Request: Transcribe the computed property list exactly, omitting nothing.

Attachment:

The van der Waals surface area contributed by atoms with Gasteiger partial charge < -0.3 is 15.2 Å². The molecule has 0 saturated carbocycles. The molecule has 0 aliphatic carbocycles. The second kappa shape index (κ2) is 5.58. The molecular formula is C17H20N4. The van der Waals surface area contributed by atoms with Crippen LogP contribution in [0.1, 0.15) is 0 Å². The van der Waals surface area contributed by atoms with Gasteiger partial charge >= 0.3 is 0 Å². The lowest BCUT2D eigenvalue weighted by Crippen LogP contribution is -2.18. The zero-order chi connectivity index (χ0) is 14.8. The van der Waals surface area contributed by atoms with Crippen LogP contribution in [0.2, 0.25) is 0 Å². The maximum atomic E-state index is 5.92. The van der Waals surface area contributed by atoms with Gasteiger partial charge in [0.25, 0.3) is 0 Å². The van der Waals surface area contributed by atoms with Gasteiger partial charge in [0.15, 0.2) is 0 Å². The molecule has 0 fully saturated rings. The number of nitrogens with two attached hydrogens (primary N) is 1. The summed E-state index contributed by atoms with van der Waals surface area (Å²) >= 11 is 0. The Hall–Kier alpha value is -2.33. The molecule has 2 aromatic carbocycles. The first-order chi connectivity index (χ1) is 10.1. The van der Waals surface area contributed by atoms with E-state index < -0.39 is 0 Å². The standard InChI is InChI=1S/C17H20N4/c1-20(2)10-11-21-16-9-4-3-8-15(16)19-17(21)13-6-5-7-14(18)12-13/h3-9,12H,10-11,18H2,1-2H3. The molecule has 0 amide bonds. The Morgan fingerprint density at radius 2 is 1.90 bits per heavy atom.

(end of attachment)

The van der Waals surface area contributed by atoms with Gasteiger partial charge < -0.3 is 15.2 Å². The molecule has 0 saturated carbocycles. The molecule has 0 aliphatic carbocycles. The second kappa shape index (κ2) is 5.58. The molecular formula is C17H20N4. The van der Waals surface area contributed by atoms with Crippen LogP contribution in [0.1, 0.15) is 0 Å². The van der Waals surface area contributed by atoms with Gasteiger partial charge >= 0.3 is 0 Å². The lowest BCUT2D eigenvalue weighted by Crippen LogP contribution is -2.18. The zero-order chi connectivity index (χ0) is 14.8. The van der Waals surface area contributed by atoms with Crippen LogP contribution in [0.2, 0.25) is 0 Å². The maximum atomic E-state index is 5.92. The van der Waals surface area contributed by atoms with Gasteiger partial charge in [0.25, 0.3) is 0 Å². The van der Waals surface area contributed by atoms with Gasteiger partial charge in [0.15, 0.2) is 0 Å². The molecule has 0 fully saturated rings. The number of nitrogens with two attached hydrogens (primary N) is 1. The summed E-state index contributed by atoms with van der Waals surface area (Å²) >= 11 is 0. The Hall–Kier alpha value is -2.33. The molecule has 2 aromatic carbocycles. The first-order chi connectivity index (χ1) is 10.1. The van der Waals surface area contributed by atoms with E-state index < -0.39 is 0 Å². The standard InChI is InChI=1S/C17H20N4/c1-20(2)10-11-21-16-9-4-3-8-15(16)19-17(21)13-6-5-7-14(18)12-13/h3-9,12H,10-11,18H2,1-2H3. The molecule has 0 amide bonds. The Morgan fingerprint density at radius 2 is 1.90 bits per heavy atom.